Is this the start of a the Chinese yuan as a reserve currency?
Capital flows into emerging markets are running at $575 billion a year, 20 percent higher than before the world financial crisis. The U.S. dollar has weakened over the past three months against all 16 major market currencies. Thailand Prime Minister Abhisit Vejjajiva, proposed the use of the Chinese yuan as a major regional trading currency. “The G20 did not make any progress on the matter and it is difficult to get the United States and China to express their clear stances on the issue. But what we can do is try to cooperate in the region and reduce the impact from currency volatility,” Mr Abhisit Vejjajiva said.
Mr Abhisit echoed a call made by the Asian Development Bank (ADB) to use China’s yuan as a major trading currency in the region to reduce the impact of currency volatility, especially linked to the weakening of the US dollar. He said he was the one who proposed the idea to the ADB. The prime minister expects the currency issue to be raised at the Apec meeting. “What Apec must push for are ways to promote regional cooperation so that the region can cushion the impacts of the fluctuations of currencies,” Mr Abhisit said.
He added, however, that for the Chinese yuan to have a greater role in transactions in the region, China would have to relax its tight controls on the currency and its capital account. At present, about 90% of trade in Asia is conducted in US dollars.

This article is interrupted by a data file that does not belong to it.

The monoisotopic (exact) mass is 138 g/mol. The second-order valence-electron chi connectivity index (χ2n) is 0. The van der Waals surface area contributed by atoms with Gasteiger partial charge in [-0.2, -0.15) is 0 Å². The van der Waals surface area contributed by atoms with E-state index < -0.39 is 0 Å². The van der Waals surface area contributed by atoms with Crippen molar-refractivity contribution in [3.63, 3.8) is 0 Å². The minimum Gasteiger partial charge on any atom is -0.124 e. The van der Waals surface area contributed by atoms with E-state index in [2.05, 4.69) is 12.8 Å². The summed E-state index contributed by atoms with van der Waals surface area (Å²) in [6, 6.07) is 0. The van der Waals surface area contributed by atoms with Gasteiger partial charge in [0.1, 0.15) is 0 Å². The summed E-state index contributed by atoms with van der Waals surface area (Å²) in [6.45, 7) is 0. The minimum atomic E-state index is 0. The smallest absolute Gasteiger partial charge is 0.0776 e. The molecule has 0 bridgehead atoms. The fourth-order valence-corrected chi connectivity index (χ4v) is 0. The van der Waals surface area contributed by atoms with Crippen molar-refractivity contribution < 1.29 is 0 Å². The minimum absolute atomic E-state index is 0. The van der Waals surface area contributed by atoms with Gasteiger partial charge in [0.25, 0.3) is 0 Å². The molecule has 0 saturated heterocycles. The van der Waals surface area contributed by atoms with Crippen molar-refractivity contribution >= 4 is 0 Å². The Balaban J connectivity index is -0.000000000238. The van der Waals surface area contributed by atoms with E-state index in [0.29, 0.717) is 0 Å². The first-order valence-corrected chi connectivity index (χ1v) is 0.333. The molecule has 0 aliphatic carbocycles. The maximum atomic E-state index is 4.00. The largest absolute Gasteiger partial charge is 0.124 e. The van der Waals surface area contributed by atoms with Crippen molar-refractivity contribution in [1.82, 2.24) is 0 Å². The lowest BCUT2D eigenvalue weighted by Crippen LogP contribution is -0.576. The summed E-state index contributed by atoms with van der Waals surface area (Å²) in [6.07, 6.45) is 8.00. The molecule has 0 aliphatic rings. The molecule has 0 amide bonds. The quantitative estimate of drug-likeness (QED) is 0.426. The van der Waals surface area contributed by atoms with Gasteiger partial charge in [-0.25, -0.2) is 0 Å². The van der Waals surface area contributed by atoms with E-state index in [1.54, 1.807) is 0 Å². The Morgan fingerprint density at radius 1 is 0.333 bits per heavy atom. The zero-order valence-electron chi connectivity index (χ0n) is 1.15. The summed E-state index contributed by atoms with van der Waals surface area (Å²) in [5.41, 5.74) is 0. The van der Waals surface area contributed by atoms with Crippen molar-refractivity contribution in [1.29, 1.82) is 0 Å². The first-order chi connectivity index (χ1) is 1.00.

At the Asia-Pacific Economic Cooperation forum in Yokohama, Japan, China’s President Hu Jintao today pledged in a speech to business executives a “steady” reform of its exchange rate policy, a day after U.S. President Barack Obama criticized it for keeping the yuan “undervalued.” China also “aims to balance the trade gap by boosting domestic demand,” including by increasing regional development, he said.
Hu’s remarks come as a spat between China and the U.S. over which country is doing more damage to global trade intensifies. U.S. officials have complained about the weak yuan giving China an unfair trade advantage, while Chinese policy makers say the Federal Reserve’s monetary easing poses risks for financial stability.
“In the next five years, we would be more open,” Commerce Minister Chen said in Macau. “We will stabilize existing exports, actively boost imports, so our trade balance account would be kept at a basically balanced, reasonable level.”
In June, United Nations report released calls for abandoning the U.S. dollar as the main global reserve currency, saying it has been unable to safeguard value. “The dollar has proved not to be a stable store of value, which is a requisite for a stable reserve currency,” the U.N. World Economic and Social Survey 2010 said.
The report says that developing countries have been hit by the U.S. dollar’s loss of value in recent years.
“Motivated in part by needs for self-insurance against volatility in commodity markets and capital flows, many developing countries accumulated vast amounts of such (U.S. dollar) reserves during the 2000s,” it said.
The report supports replacing the dollar with the International Monetary Fund’s special drawing rights (SDRs), an international reserve asset that is used as a unit of payment on IMF loans and is made up of a basket of currencies.
“A new global reserve system could be created, one that no longer relies on the United States dollar as the single major reserve currency,” the U.N. report said.
How can you dictate what currencies a country should hold, or if they hold any at all?
start of a the Chinese yuan as a reserve currency?